Paying the price for having been an unlicensed real estate broker

Yesterday evening I received an email from an individual who I’d identified in a post as holding himself out as a real estate broker without being licensed as one. Four months after the post was published he posted a comment stating that what I’d published was factually inaccurate. It wasn’t.

When you Google the individual’s name, the YoChicago post surfaces as the first result, and that’s apparently what prompted the following email, from which I’ve redacted identifying info.

Mr Joe Zekes- [sic]

I hope this email finds you well. I am reaching out with hopes that you can assist me. Back in [date redacted] you had written an article about me [link redacted] that is really having an impact on my current ventures. I am hoping you will be willing to remove this article as the reasonable person I have found within reading your other articles with “YoChicago”.

Currently, I am working on ventures in Real Estate development and very passionate about what I am doing. I am working with some of the top real estate coaches in North America and very proud of the work that we are doing. We are creating great opportunities for buyers and education for people who are interested in Real Estate investing. While I understand your point within the article and have come to agree with you on your views of the rental industry as well as the rental agents that support it, I am hoping that you will understand that I am trying to bring value to the Chicago market and this article is really affecting my position.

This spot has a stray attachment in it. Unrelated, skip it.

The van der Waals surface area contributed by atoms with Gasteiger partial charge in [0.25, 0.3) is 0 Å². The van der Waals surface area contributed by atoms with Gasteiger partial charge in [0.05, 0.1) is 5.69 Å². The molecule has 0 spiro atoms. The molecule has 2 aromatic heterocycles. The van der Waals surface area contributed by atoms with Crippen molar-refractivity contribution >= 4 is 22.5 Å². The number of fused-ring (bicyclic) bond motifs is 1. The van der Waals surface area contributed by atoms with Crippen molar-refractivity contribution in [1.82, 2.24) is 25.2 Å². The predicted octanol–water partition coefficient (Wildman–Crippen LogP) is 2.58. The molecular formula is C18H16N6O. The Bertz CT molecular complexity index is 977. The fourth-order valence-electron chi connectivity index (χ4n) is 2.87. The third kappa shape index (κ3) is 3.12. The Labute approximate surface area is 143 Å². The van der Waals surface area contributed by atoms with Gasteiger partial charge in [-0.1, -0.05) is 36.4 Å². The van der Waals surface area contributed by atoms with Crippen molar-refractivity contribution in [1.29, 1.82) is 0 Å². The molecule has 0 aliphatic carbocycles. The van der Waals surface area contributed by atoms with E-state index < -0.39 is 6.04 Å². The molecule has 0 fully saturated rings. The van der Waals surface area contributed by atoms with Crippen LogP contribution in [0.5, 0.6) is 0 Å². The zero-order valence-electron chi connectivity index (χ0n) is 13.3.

I understand that I am asking for a favor with this email. I hope to hear from you soon.

Kind Regards-
[Name redacted]

I emailed the individual, noting that the current activities he describes apparently require a real estate license and the IDFPR database identifies his license as having been Inoperative for over a year.

The email contains a number of what my experience tells me are “scammer flags.” Note, for example, the references to unspecified “top real estate coaches in North America,” “creating great opportunities for buyers,” and “trying to bring value to the Chicago market …”

The whole point of outing unlicensed real estate people is to hope they pay a price for their behavior. Reasonable people Google prospective business contacts and avoid anyone with a history of violating the law.

The original post is accomplishing what it set out to do, and stands as written.

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